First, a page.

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Wind turbines

facthunter

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#81
How many power stations have NOT had to be built because of usage changes and green supply methods? At least TWO I reckon at a rough guess. There's ways of storing power and that gives the quick response the system needs when failures happen. Liddell failed completely a few times last year. Coal is not just going to be sitting there ready to fire up. It's NOT suitable for that purpose. Too much capital tied up to not be used continuously, and it takes DAYS to get up to speed and they run best at a fixed high output.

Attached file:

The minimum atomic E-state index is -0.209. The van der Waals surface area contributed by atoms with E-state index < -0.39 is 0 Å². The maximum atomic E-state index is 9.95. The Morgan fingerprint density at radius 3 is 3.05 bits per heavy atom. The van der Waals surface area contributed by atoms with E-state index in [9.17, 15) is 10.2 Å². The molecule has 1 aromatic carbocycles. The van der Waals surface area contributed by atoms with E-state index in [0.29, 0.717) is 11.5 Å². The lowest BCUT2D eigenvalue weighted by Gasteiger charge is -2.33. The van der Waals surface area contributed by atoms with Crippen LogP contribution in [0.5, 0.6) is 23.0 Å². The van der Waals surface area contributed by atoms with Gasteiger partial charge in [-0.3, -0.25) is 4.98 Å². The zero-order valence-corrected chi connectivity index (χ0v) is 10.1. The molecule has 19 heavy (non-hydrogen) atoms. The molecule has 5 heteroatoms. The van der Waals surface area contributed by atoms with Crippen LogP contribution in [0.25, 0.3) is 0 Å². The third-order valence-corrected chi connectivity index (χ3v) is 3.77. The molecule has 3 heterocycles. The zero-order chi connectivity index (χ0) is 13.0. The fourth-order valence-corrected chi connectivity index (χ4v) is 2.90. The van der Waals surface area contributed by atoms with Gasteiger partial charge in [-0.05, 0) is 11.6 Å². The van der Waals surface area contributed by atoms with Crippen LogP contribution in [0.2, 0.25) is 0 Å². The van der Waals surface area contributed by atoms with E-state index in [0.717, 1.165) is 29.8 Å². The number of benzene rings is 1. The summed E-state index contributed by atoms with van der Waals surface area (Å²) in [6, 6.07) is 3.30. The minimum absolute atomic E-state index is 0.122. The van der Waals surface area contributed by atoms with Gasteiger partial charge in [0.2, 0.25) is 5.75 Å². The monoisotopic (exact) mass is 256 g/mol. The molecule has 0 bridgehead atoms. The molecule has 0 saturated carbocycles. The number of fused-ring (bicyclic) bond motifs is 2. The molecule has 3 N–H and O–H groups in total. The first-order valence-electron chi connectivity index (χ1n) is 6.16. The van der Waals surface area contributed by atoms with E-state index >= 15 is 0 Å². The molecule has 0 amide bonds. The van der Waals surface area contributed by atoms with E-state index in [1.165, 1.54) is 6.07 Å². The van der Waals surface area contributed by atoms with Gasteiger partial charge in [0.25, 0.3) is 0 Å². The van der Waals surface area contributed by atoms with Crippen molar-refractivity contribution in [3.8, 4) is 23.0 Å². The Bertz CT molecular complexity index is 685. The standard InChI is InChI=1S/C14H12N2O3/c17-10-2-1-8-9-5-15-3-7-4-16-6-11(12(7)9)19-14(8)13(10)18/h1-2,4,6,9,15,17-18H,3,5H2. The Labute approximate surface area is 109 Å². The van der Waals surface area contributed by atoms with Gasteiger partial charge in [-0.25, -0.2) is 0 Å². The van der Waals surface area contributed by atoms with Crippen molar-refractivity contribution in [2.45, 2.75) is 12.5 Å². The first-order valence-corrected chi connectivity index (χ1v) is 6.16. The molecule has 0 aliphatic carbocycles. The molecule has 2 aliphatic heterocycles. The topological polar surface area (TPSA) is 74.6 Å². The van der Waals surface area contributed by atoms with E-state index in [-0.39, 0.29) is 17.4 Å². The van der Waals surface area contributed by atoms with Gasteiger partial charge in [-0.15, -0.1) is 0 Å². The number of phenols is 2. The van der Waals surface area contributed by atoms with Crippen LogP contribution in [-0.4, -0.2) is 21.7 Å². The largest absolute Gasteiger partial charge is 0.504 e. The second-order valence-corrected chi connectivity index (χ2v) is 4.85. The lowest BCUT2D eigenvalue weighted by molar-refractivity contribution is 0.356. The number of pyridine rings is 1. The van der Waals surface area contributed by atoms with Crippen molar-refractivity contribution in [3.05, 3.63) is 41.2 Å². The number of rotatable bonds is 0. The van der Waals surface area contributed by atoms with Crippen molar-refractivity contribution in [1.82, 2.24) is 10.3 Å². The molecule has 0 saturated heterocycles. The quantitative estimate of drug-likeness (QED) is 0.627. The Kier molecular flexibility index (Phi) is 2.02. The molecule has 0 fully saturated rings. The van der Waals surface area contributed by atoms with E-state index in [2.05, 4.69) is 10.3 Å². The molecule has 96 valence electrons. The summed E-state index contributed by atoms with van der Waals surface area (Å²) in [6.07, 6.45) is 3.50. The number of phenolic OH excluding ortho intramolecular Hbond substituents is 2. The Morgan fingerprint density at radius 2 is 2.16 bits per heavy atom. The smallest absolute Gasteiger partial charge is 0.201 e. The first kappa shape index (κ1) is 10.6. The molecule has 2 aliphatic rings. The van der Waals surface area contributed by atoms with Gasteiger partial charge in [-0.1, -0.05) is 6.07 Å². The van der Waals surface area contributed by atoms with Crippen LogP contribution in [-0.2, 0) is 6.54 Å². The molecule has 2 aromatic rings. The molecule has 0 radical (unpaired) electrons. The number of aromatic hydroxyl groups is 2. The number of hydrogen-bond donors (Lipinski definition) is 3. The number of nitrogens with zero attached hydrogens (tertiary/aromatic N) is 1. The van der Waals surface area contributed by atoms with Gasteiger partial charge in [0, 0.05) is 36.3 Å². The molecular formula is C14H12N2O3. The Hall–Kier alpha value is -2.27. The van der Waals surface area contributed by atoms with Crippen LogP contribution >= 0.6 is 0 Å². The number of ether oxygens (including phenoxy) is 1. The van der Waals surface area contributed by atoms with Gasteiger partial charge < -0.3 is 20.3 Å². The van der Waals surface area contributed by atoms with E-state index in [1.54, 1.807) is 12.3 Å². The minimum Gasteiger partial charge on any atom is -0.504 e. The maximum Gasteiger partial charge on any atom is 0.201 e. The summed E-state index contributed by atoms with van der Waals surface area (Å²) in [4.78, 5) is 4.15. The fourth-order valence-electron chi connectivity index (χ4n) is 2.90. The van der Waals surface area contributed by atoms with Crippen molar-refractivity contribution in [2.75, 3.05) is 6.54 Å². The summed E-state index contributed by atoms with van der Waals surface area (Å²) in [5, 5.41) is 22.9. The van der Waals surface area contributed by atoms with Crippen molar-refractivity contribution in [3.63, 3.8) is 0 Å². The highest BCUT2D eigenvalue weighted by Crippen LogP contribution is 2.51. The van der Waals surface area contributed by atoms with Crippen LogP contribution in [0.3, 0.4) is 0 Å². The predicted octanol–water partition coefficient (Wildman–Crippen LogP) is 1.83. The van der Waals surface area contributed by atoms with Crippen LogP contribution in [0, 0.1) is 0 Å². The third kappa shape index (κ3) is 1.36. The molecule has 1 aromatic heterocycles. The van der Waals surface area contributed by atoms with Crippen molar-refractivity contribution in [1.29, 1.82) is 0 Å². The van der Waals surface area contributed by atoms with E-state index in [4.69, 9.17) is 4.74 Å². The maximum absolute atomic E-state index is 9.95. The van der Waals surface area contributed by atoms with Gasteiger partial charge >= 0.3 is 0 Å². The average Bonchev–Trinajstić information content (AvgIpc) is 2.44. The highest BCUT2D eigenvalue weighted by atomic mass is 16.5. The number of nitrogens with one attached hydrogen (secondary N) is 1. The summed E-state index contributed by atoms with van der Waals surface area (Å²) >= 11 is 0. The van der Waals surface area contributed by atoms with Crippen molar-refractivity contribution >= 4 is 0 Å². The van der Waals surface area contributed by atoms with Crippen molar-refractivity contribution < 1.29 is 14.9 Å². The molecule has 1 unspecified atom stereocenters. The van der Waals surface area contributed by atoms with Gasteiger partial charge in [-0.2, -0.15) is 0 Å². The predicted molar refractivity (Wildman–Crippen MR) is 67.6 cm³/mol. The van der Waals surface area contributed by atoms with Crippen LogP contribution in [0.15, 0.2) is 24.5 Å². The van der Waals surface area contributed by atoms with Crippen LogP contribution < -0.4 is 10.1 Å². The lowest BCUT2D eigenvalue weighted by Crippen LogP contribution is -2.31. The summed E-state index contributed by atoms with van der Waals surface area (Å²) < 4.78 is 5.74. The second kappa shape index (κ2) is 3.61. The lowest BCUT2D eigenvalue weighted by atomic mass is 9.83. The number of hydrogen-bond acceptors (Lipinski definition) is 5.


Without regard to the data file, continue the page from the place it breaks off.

Hydro, Gas using turbines and batteries and EVEN Diesel has a place till things get sorted.. Private enterprise has so much enterprise it waits till the maximum price can be GOUGED from the system. That makes the shareholders happy but no one else.. No form of electricity can jump the gap when a row of poles and wires get blown over.. One of the biggest problems as a user is aluminium smelters. The one at Tomago near Newcastle uses 1/16th of the total NSW supply. Al Smelters used to get power at rates the government would never admit to. States used to compete with each other to just about give the electricity to them. A break in supply can do a giant amount of damage to the plant as once the melt solidifies it's ALL scrap, including a lot of the PLANT.. I reckon we need Al smelters for self sufficiency. but there's never been much obvious effort by them to provide the power them selves. Gove closed down not long ago.. I wouldn't be surprised if solar could have powered it had WE all been smart enough to grasp the opportunity.. Nev